Six New Cities Selected to Address Root Causes of Poor Health

October 29, 2019 - (5 min read)

To address the root causes of poor health in American Cities, NLC is pleased to announce our 2019 cohort in the new Cities of Opportunity: Healthy People, Thriving Communities Initiative.

This effort builds on the success and experiences of the Cities of Opportunity pilot, made possible with generous support from the Robert Wood Johnson Foundation. In the coming year, six city teams will build holistic, sustainable and equitable solutions to advance policy and systems changes that address underlying factors that affect their residents’ health and their cities’ wellbeing.

The six participating cities selected through a competitive application process are Dubuque, Iowa; Duluth Minnesota; Evanston, Illinois; Las Vegas, Nevada; Napa, California; and South Fulton, Georgia.

Varying in population sizes and spanning geographic regions of the country, each of these cities is well-positioned to take a holistic approach to address multiple factors that affect health, with a focus on housing, economic opportunity, and city planning and design. They are passionate about advancing equity and opportunity in their communities and want to engage more deeply with community residents.

Their leadership sees this as a defining time to work in a more integrated way to share and learn with other cities:

“We can be a model of inclusive development – regardless of race and class — for the whole country.”

—Councilwoman Naeema Gilyard, City of South Fulton

“We want to be part of telling the story of how NLC is at the forefront of connecting leaders. This opportunity is a way to tap into a national network of best practices, to lift up the work of Duluth, and to position our community and residents to be successful.”

—Mayor Emily Larson, City of Duluth

“We are focusing on the neighborhood with the highest unemployment in the city. The city is a leader in Smart City Technology – finding the workforce is the issue. If we can get people trained from this neighborhood, we want to hire them.”

—City Manager Scott Adams, City of Las Vegas

“Our unique experiences have prepared us for this opportunity, including the way our community has come together after disasters and worked collaboratively.  Also, our approach to our General Plan update provides great opportunities for community engagement and integration of health policies.” 

—Mayor Jill Techel, City of Napa

“In this post-civil era where we seem to quickly place labels on one another, it’s more important than ever that people of different incomes, races, ethnicities, etc. live among one another. In doing so we will find we have much more in common than we might imagine. Our efforts to expand accessory dwelling units, will create not only greater opportunities for our homeowners and tenants but reduce, I hope, the destructive labeling too many apply to others who may seem different than them.”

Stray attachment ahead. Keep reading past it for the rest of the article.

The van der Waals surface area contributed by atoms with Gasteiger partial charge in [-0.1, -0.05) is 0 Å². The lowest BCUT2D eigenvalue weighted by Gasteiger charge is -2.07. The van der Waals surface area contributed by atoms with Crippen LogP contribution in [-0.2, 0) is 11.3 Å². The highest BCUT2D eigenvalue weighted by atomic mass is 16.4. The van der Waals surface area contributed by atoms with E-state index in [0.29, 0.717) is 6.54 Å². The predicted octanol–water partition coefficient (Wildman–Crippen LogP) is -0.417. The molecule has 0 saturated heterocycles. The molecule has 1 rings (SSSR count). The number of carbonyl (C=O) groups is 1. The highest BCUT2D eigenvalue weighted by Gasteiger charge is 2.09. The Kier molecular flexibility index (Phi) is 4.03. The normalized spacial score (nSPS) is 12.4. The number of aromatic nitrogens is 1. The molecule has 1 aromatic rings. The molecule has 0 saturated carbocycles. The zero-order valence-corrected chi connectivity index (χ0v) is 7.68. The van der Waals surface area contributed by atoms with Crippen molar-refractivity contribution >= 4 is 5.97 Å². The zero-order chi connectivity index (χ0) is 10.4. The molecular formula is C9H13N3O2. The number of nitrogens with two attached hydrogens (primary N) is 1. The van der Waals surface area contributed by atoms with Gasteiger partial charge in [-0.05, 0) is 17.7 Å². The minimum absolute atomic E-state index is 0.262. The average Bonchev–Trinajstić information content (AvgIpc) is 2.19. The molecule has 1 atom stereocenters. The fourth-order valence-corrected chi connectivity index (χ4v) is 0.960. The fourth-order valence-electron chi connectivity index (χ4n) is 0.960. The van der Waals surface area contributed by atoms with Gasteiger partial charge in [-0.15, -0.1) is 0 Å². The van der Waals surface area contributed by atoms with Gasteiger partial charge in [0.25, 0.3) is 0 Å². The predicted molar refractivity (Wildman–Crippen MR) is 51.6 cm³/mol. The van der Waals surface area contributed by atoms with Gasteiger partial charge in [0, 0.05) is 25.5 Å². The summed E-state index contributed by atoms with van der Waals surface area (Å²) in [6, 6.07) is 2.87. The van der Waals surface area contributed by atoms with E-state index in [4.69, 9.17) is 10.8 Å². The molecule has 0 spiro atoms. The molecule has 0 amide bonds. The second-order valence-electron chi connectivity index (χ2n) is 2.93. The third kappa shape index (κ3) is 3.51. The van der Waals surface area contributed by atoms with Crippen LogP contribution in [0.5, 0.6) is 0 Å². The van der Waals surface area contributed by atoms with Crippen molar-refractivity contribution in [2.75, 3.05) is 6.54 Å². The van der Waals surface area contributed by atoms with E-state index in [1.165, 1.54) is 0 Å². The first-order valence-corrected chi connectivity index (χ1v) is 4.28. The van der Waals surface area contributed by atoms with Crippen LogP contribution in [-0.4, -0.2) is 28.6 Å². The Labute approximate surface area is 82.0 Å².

—Mayor Steve Hagerty, City of Evanston

“We have one of the lowest unemployment rates in the country but have rising poverty. We have people who want to participate in the economy but are not able to. Participating in this will help us to address and eliminate barriers.”

City Manager Mike Van Milligen, City of Dubuque

More opportunities will soon be available for cities interested in this work through the upcoming deployment of Cities of Opportunity learning communities.  Two new virtual learning components will launch in late 2019 and winter 2020. The new, pilot six-month Community of Practice will initially focus on data in partnership with City Health Dashboard as the lead subject matter expert.

[Join NLC’s pilot Community of Practice on data series that will offer in-depth virtual learning experiences on a single topic over a six-month period]

City leaders will join a community of peers to explore and share innovative ways to use data to strengthen existing efforts.  Following the pilot, Cities of Opportunity Communities of Practice will take further shape and sequence through single topics that enable city leaders to work together as peers to inform and advance their respective efforts to improve health and well-being.

An additional element will also be forthcoming in the new year. The Cities of Opportunity Learning Network is designed as a virtual learning community to provide foundational knowledge on six core capacities that city leaders and their partners need to drive change: data, financing, sustainability, equity and race, civic engagement and multi-sector collaboration. Look for more details in the new year.

Together, more and more city leaders will broaden their knowledge and strengthen their capacity to build Cities of Opportunity: where all people can live healthy, productive and fulfilling lives in thriving communities.

To learn more about the results of the Cities of Opportunity pilot cohort, please download the  Cities of Opportunity: Healthy People, Thriving Communities—Highlights and Summary from the 12-City Pilot report.

To learn more about Cities of Opportunity, contact Kitty Hsu Dana at or Laura McDaniel at

About the Authors:

Kitty DanaKitty Hsu Dana is the senior health policy advisor at the NLC Institute for Youth, Education, and Families. 




Headshot - Laura_McDaniel_smallLaura McDaniel is a program manager at the NLC Institute for Youth, Education, and Families.